Things you don’t understand: On superstition and coping with OCD

Art by Ina Jacobe

Growing up, I was raised side by side with two cousins who couldn’t be more different from me if they tried. Dana, the oldest, was a social butterfly who ran for the student council and constantly interrupted my dial-up internet connection to talk to her sixth-grade boyfriend. Inah, the middle child, was a girl genius who often bossed us around but was always willing to share books. Me, I was the baby. I was the quiet one, the shy one, and the one who got easily upset. I liked my things just so and cried while watching Dora the Explorer, imagining all the different ways I could lose my mother. But then again, what eight-year-old didn’t?

My family came to view these tendencies simply as part of who I was. Sure, I liked collecting things and I liked to count them a few times a day. I picked at my skin and pulled out my hair strand by strand. That’s just normal kid stuff. It didn’t matter that these things made it harder to get through the day, or that they were bordering on the unreasonable. They were just me being me, even if they made me feel like a horrible person sometimes.

When you’re 11 and reading one of those “It happened to me!” articles in teen magazines, you never expect to see yourself in them. But one girl’s story rang weirdly true: She wouldn’t let her feet touch the bathroom tiles fully. She would have these random, invasive thoughts about disastrous situations. She’d sing herself songs to distract herself from the need to check things at home when she was already on her way to school. She explained that she had obsessive-compulsive disorder — that these thoughts and habits developed because there was something in her brain that kept causing them.

For years, the question “What’s wrong with me?” had always been rhetorical in my case. But for the first time I began to think that maybe there was an answer, and this story held part of it. It’s been a decade since, and I’m still grateful to have read it, because it showed me that I wasn’t alone, and I wasn’t a sh***y human being. It led me to being open about my frustrations and to seek help, and even find kindred spirits in the likes of Mara Wilson and Jesse Eisenberg.

“It’s a disorder that demands order, a lack of control that takes control.”

I’m a relatively superstitious person. This is proven alone by how I pin this reliance on the abstract on my being a Scorpio. I believe in making wishes on fallen eyelashes, and in lucky charms, and in knocking on wood. I cross my fingers, do tarot readings, and feel weird about opening umbrellas indoors.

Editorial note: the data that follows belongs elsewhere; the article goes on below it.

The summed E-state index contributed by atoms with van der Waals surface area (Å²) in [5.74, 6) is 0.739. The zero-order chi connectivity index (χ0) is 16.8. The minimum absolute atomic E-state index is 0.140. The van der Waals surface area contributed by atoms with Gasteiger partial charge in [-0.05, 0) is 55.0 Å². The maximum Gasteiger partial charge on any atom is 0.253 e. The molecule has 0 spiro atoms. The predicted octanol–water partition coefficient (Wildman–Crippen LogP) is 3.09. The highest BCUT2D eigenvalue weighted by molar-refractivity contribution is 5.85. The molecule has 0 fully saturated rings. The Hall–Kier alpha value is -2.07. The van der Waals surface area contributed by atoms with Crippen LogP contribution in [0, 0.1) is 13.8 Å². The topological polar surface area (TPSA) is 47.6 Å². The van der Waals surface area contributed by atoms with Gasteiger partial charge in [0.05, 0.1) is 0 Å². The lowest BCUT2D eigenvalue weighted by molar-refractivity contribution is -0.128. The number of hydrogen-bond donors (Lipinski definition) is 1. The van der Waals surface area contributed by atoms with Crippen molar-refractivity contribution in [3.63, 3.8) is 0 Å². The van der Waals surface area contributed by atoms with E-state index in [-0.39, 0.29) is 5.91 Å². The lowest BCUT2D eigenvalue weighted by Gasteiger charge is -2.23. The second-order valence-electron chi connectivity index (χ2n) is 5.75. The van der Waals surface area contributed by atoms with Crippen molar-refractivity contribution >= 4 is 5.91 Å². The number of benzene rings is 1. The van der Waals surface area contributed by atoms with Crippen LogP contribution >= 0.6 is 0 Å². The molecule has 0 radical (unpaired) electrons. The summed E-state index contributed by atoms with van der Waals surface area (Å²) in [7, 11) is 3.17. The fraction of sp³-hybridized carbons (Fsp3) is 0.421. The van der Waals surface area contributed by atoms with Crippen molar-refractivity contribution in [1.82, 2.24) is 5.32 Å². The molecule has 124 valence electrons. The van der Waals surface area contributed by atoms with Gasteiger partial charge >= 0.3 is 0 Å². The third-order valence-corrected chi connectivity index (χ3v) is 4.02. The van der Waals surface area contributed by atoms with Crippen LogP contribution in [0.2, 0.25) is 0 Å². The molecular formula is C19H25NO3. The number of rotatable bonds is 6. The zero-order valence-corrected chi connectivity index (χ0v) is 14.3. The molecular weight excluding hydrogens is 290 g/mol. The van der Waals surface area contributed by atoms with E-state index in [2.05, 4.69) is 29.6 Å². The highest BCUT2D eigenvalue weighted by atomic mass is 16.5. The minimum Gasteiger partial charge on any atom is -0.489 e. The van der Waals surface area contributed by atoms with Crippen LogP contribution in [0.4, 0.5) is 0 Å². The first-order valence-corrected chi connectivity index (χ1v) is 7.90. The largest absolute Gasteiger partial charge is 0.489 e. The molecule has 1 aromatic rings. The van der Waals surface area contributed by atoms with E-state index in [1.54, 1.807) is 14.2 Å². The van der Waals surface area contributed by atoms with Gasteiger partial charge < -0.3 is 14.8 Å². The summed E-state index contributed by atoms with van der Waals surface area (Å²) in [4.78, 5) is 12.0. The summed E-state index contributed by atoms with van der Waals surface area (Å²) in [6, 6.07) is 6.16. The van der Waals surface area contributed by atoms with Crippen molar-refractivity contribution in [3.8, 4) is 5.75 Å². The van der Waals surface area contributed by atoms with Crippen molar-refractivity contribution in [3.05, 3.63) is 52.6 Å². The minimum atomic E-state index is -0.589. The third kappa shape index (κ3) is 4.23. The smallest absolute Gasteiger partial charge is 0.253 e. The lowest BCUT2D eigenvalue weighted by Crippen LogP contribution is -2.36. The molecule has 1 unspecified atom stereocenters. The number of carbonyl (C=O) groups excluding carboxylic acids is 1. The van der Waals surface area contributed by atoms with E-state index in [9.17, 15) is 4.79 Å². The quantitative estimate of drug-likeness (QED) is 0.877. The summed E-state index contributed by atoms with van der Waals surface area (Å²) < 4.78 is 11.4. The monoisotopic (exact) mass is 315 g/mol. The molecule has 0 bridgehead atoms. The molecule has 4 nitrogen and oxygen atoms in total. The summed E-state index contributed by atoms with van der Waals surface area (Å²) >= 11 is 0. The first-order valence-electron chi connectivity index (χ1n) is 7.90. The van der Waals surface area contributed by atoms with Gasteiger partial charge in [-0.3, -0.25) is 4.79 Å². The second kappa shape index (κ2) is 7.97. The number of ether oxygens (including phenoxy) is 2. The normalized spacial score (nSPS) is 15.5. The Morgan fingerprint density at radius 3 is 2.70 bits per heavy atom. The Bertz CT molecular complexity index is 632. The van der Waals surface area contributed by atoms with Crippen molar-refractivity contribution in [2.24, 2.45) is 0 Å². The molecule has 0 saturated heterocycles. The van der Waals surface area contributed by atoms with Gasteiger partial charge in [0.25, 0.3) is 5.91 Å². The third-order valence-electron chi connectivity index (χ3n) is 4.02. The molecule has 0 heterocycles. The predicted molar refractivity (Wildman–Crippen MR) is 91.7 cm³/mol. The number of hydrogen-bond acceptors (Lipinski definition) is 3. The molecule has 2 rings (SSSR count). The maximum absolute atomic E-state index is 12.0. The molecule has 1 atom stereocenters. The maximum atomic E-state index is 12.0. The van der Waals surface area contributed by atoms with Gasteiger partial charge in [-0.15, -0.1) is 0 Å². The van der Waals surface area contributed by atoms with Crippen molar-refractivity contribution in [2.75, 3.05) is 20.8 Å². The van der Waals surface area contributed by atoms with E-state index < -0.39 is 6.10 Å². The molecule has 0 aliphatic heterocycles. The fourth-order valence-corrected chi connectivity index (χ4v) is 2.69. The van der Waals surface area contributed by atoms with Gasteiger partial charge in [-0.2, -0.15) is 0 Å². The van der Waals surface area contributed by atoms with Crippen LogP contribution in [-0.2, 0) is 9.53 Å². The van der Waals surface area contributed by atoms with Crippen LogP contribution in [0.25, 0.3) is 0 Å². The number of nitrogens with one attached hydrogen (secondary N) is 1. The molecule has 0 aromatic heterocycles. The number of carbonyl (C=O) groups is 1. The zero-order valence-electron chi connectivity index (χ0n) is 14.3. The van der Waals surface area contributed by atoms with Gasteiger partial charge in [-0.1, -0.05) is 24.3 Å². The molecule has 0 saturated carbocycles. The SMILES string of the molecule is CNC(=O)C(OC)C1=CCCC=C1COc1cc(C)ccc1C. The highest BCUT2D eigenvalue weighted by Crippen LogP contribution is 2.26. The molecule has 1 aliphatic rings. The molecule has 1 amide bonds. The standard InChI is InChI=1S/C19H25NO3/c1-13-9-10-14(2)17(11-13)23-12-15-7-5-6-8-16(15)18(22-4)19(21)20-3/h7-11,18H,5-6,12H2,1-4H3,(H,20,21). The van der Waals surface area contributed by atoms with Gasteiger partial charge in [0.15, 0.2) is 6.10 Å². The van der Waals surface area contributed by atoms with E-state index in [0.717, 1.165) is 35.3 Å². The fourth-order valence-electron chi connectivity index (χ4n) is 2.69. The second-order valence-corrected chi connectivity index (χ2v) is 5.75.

It’s silly, but it never hurt anybody. There’s something endearing about this belief in outer forces that tip the world in and out of your favor. And when I get to thinking about it, being obsessive-compulsive is actually kind of similar in a number of ways.

Don’t get me wrong. There’s nothing silly about OCD. You live your life according to guidelines and rituals that don’t make sense. It’s not quirky and it’s not #relateable, unless you have it, of course. It’s irrational and exhausting and it consumes you.

It’s why my hands are dry from excessive hand washing and why I spend hours in a room just making sure I still have every single item I own. It’s why certain images repeat in my head like mental GIFs I can’t scroll past. It’s why I worry myself to the point of anxiety over the smallest things, and why, even when nothing has happened, I sometimes find myself in an unpleasant mood all of a sudden.

It’s a disorder that demands order, a lack of control that takes control. It’s also, oddly enough, driven by faith — strong convictions of the vexing kind. If I do X, Y doesn’t happen. And like superstitions, you know they’re not necessarily true. You just can’t help yourself.

Finding a way to be able to overcome my compulsions and to cope hasn’t been easy, but I’ve learned to take it one day at a time. When I’m stuck in a cycle of opening and closing cabinets, or when I have to do an entire process over from the start because the tiniest mishap has convinced me that everything in the universe will go wrong, I take a breath and remind myself: Life moves differently than this, and things will be fine.

It doesn’t always work, of course. But when it does, it allows me to step back and get a handle on things. The magnified causes for concern disappear or fade into the background, eventually, if I try hard enough. I always have to try.

And if they’re still there, well, I can always knock on wood.


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